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9.8. But that brings me to another point. I was looking at the release notes for 9.10 and I saw that the 7962 access point was not supported anymore. What does that mean exactly? I have a couple of those and I'd still like them to work when I update. Also my zone director 1100 reports a whole bunch of useful information such as users roaming from one AP to the next and AP join requests and heartbeats lost and stuff like that. My newer zone director 1200 only reports when rogue APs are detected and that's pretty much it. Do the new software updates make them report less stuff?
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Nick Wollman

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R and V....now I have to go research those protocols. Relatively new I would assume. and not all devices support it yet? They are just addon protocols to the ac right?
(Edited)
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John D, AlphaDog

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Correct and correct. Modern iOS devices are publicly stated to support it: https://support.apple.com/en-us/HT202628. I'm sure other devices do as well, but it's hard to find solid evidence.

One thing nice about 802.11r FT is that the handoff from AP to AP is virtually instantaneous and you can even carry a VOIP call while walking from AP to AP.
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Nick Wollman

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Well we just invested in a ruckus system and that ft transition was one big reason why. Trouble is, the "management" like to make sure the system actually works before throwing lots of money at it so we bought older aps off of eBay that might turn out to not even support it. Oh well.

Can you explain a bit what the channelization feature is for and what it has to do with a client switching between aps steadily? What is the problem if a client steadily disconnects from his ap and roams out to a neighbor but comes right back to his own almost immediately? What would cause an ap to lose clients if no others in the system have any problems?
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John D, AlphaDog

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Channelization? You mean 20/40/80 MHz, or something else? It's not really for optimizing client switching per se. A client steadily disconnecting and reconnecting between AP's is not really something the AP's can control. If a client decides it wants to disconnect there's nothing an AP can do to disagree. That is an issue you'll have to debug from the client side.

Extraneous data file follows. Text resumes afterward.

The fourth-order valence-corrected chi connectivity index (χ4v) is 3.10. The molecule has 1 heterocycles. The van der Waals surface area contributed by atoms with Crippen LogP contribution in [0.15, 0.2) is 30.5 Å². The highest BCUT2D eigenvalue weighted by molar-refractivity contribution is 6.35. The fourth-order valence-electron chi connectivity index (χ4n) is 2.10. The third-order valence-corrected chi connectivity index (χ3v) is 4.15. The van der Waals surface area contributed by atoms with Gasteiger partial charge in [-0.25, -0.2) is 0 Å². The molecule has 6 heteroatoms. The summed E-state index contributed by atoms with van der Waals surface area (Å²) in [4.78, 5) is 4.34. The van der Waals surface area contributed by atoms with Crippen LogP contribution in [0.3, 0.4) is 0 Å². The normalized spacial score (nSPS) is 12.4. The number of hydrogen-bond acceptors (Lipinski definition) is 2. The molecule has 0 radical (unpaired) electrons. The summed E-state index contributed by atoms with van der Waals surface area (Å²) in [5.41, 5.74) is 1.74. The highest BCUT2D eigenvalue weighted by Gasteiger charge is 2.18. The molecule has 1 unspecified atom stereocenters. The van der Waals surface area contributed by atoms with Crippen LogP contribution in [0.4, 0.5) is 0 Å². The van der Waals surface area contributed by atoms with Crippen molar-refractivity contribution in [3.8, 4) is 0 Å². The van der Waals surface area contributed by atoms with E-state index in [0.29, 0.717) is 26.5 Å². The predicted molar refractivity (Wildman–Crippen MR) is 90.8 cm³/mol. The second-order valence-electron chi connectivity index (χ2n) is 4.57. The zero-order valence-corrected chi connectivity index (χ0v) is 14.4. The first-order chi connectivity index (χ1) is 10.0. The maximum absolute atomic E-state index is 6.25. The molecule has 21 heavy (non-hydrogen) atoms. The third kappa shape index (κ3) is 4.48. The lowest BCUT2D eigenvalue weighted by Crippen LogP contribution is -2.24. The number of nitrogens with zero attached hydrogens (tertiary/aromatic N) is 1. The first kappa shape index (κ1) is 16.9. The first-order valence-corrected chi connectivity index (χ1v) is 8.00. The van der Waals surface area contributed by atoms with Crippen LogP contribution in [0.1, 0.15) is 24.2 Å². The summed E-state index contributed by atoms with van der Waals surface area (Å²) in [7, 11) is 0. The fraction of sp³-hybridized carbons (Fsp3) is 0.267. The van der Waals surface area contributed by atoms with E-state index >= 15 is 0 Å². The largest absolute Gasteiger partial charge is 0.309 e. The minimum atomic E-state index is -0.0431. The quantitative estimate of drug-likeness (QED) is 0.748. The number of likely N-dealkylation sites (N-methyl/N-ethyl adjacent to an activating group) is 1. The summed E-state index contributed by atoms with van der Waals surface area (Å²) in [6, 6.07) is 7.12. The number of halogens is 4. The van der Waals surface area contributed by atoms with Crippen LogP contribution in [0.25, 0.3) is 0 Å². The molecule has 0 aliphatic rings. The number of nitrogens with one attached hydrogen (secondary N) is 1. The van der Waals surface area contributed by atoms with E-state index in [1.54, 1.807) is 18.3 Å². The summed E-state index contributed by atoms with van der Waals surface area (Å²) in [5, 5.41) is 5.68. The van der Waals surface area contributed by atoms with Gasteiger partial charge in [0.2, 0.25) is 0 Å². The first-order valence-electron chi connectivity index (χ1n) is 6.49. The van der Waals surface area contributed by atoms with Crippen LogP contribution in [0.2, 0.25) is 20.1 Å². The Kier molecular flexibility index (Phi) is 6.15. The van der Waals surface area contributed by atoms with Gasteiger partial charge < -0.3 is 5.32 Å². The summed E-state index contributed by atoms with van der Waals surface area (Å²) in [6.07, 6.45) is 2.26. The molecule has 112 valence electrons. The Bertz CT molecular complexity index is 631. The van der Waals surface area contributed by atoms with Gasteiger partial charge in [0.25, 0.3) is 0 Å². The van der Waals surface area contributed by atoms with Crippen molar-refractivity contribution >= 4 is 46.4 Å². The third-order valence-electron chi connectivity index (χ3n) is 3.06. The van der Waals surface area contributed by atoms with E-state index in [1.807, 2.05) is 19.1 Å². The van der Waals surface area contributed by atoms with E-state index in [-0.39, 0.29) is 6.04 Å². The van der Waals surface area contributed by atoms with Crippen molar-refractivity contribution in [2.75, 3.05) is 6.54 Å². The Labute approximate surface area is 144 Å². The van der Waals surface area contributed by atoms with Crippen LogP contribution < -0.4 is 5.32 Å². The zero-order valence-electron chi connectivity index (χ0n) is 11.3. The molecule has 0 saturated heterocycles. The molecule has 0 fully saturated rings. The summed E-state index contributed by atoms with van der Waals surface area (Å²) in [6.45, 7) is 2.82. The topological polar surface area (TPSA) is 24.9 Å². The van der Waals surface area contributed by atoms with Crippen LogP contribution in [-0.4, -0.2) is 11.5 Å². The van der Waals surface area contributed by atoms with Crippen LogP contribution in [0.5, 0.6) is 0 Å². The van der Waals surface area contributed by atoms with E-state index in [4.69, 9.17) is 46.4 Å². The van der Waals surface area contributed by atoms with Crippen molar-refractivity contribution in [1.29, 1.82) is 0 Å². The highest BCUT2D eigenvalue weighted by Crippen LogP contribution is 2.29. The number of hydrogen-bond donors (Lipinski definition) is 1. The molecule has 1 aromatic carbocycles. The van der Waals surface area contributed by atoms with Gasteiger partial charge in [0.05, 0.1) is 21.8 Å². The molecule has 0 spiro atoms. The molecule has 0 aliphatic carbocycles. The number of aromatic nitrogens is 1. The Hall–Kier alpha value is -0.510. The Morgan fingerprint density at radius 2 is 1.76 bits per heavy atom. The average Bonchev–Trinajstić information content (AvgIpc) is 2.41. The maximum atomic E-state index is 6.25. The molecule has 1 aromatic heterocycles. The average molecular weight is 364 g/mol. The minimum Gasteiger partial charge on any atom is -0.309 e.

OTOH, the ZoneDirector logs can make it sound like a client voluntarily disconnected when in reality what happened is that the AP switched channels (e.g. ChannelFly) or the AP forced the client to disconnect (SmartRoam).

Do you mean ChannelFly by any chance?
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Max O'Driscoll, AlphaDog

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RE: 7962s. APs that are not supported/EOF will have an upper firmware limit. So you could end up in a situation where you can upgrade the ZD but not all the APs...need to be careful.
If this doesn't apply right now it might hit on the next firmware upgrade cycle.

If the ZD cannot upgrade the firmware on the AP then those APs will not join and be configurable from the ZD. Ooops.
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Mitchell Axtell

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The log settings changed in more recent firmware to show warning and critical events only, but it's easy to change this.  Under Configure > System > Log Settings, click the "Show More" option and save.  That will show the user roaming and other entries.

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CJ SoCal

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Does Ruckus Unleashed support Fast Roaming 802.11k and r protocols or would I need Zone Director?
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John D, AlphaDog

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Yes, unleashed supports 802.11k/r FT roaming.
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Alastair Chisholm

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We have installed on a large yacht a ZD1100 with 5 x RUC007-72 access points. This has been simply configured with all five having the same SSID and security parameters.
The yacht owner is using this with an iPad to control his on-board entertainment system and complains of drop out when moving around the boat.
Can you help with the  configuration process which would optimise seamless roaming between APs?